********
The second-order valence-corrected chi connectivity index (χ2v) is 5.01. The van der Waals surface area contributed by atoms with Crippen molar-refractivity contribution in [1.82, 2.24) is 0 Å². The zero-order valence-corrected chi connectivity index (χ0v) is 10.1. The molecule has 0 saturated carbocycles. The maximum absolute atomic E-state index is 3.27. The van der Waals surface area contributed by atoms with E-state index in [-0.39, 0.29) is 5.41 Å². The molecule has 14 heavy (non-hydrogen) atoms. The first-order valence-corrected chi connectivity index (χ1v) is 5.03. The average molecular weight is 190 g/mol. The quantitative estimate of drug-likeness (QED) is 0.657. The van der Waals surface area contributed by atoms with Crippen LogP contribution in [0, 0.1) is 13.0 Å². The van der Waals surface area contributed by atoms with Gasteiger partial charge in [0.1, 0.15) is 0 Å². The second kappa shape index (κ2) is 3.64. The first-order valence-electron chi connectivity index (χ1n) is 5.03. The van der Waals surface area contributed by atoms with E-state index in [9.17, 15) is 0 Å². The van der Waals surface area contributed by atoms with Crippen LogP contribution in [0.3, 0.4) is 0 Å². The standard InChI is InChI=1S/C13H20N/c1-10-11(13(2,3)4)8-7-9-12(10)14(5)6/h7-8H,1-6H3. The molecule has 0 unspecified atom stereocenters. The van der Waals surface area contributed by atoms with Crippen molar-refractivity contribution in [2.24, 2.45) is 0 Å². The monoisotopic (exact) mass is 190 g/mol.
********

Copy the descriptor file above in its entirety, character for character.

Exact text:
The second-order valence-corrected chi connectivity index (χ2v) is 5.01. The van der Waals surface area contributed by atoms with Crippen molar-refractivity contribution in [1.82, 2.24) is 0 Å². The zero-order valence-corrected chi connectivity index (χ0v) is 10.1. The molecule has 0 saturated carbocycles. The maximum absolute atomic E-state index is 3.27. The van der Waals surface area contributed by atoms with E-state index in [-0.39, 0.29) is 5.41 Å². The molecule has 14 heavy (non-hydrogen) atoms. The first-order valence-corrected chi connectivity index (χ1v) is 5.03. The average molecular weight is 190 g/mol. The quantitative estimate of drug-likeness (QED) is 0.657. The van der Waals surface area contributed by atoms with Crippen LogP contribution in [0, 0.1) is 13.0 Å². The van der Waals surface area contributed by atoms with Gasteiger partial charge in [0.1, 0.15) is 0 Å². The second kappa shape index (κ2) is 3.64. The first-order valence-electron chi connectivity index (χ1n) is 5.03. The van der Waals surface area contributed by atoms with E-state index in [9.17, 15) is 0 Å². The van der Waals surface area contributed by atoms with Crippen LogP contribution in [0.3, 0.4) is 0 Å². The standard InChI is InChI=1S/C13H20N/c1-10-11(13(2,3)4)8-7-9-12(10)14(5)6/h7-8H,1-6H3. The molecule has 0 unspecified atom stereocenters. The van der Waals surface area contributed by atoms with Crippen molar-refractivity contribution in [2.24, 2.45) is 0 Å². The monoisotopic (exact) mass is 190 g/mol.